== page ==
THERE ARE FEW countries as preoccupied with its own past— and not necessarily as a conservation exercise—as Germany. This is understandable. After two World Wars that led to defeat, devastation, the deaths of millions of its people, international opprobrium, the loss of territory and a painful partition, the German people are anxious to never repeat the 20th century. This has involved a series of intellectual acrobatics—some born out of a commitment to a European utopia and others totally contrived.
I spent a day at the Deutsches Historisches Museum in Berlin and then at the Topography of Terror exhibition at the site of the former Gestapo headquarters to understand Germany’s public portrayal of its history. What was reassuring is that no attempt has been made to air brush the past, particularly the 12 years of the Third Reich.
The steady growth of militarism— an uninterrupted process that began with Bismarck, Kaiser Wilhelm II and assumed a hideous form under Hitler—is wonderfully documented. There is no attempt to underplay the fact that all three were figures of adulation. There are revealing exhibits of how much school children, for example, identified themselves with Hitler and how Germany’s defeat led to a wave of suicides by people who couldn’t imagine a future bereft of National Socialism. At the same time, the Topography of Terror exhibition at a centre overlooking the last remaining section of the Berlin Wall and Herman Goering’s Air Ministry building which survived the War miraculously intact, is brutally explicit about the concentration camp and the the Nazi regime’s callous disregard of the so-called inferior peoples. Not unnaturally, the permanent exhibition at the Museum of Jewish History is richer in presenting the horrifying details of the Final Solution.
My only real complaint is that the reconstruction of the past understates the fact that the two wars also involved a staggering amount of German suffering. The consequences of the systematic carpet bombing of German cities from 1943 to 1945 is understated. There is also only perfunctory references to the mass ethnic cleansing of Germans from the areas that once constituted East Prussia and the Sudetenland. I think this tragedy too needed to be recorded.
European history from the end of the Napoleonic wars to the collapse of Hitler was dominated by Prussia, first as the kingdom that triggered the unification of Germany and subsequently as a politico-cultural phenomenon. It is therefore something of a revelation to discover the extent to which the reinvention of post-war Germany has involved the obliteration of Prussia. True, Potsdam and Berlin still contain imposing Prussian buildings and there are plans to recreate the Hohenzollern Palace in its original site. But the loss of East Prussia, with its large estates, and the expulsion of the entire German- speaking population from the region after 1945, meant that an entire culture was also uprooted.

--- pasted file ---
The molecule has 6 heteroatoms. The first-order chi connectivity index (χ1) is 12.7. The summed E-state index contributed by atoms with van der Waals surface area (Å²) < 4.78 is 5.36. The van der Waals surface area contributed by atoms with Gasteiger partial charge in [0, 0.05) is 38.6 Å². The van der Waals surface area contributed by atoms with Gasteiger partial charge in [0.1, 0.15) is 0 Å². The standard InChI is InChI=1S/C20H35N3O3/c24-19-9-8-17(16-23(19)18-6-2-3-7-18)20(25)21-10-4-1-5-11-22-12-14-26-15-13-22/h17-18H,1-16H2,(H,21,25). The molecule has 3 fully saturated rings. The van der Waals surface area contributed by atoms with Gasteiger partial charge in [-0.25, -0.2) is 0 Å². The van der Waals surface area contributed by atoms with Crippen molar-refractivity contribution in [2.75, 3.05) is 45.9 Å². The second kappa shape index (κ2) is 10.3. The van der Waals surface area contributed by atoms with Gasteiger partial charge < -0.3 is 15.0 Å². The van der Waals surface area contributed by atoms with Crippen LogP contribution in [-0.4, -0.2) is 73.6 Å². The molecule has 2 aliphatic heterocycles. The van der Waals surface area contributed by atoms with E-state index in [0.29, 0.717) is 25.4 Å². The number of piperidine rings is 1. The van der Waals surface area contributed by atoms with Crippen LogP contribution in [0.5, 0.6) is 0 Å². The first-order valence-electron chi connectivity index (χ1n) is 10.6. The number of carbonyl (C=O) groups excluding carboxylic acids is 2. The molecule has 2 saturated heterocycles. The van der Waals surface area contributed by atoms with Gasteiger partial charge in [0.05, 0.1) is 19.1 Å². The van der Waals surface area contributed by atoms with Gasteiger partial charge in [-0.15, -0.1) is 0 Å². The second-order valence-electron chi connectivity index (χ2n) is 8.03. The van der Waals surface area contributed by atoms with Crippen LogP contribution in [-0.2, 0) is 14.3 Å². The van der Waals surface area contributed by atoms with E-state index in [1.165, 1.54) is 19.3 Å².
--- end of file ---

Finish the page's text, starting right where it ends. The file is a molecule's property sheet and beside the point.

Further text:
I have always been fascinated by the spiked Pickelhaubes helmets that were an integral part of German military paraphernalia until Hitler got rid of them—not least because they were unsuitable for war. I have also yearned to own one, which I can keep next to my collection of sola topis. Unfortunately, I was strongly advised by European friends that trying to go on a hunt for German military memorabilia would be politically misconstrued. Consequently, I am limiting my search to a large photograph of the German Kaiser with his imposing moustache, in a Pickelhaubes. Maybe this won’t be deemed offensive.
ONE THE THINGS that rankled with both the Kaiser and Hitler was Germany’s lack of colonies. As a late starter, the Reich did have a few possessions in East Africa, South-west Africa, the Pacific islands and an odd enclave in China. However, compared to Britain and France, these were peanuts. Worse, after the Treaty of Versailles, Germany was stripped off all its colonies. Hitler hoped to set it right by acquiring lands in eastern Europe for Germany’s proverbial living space.
It was in this context that I was fascinated by the special exhibition on German colonialism in Berlin. Alas, it proved a colossal disappointment.
I can understand that colonialism doesn’t warrant glorification. But the opposite is equally true. I was horrified that one example of installation art comprised a fallen bronze figure of an erstwhile colonial administration that had once graced the University in Hamburg. Worse, it had been vandalised by yellow spray paint to suggest contemporary disdain.
We don’t always need to glorify the past. But we don’t need to desecrate it either. History can do without shrill slogans.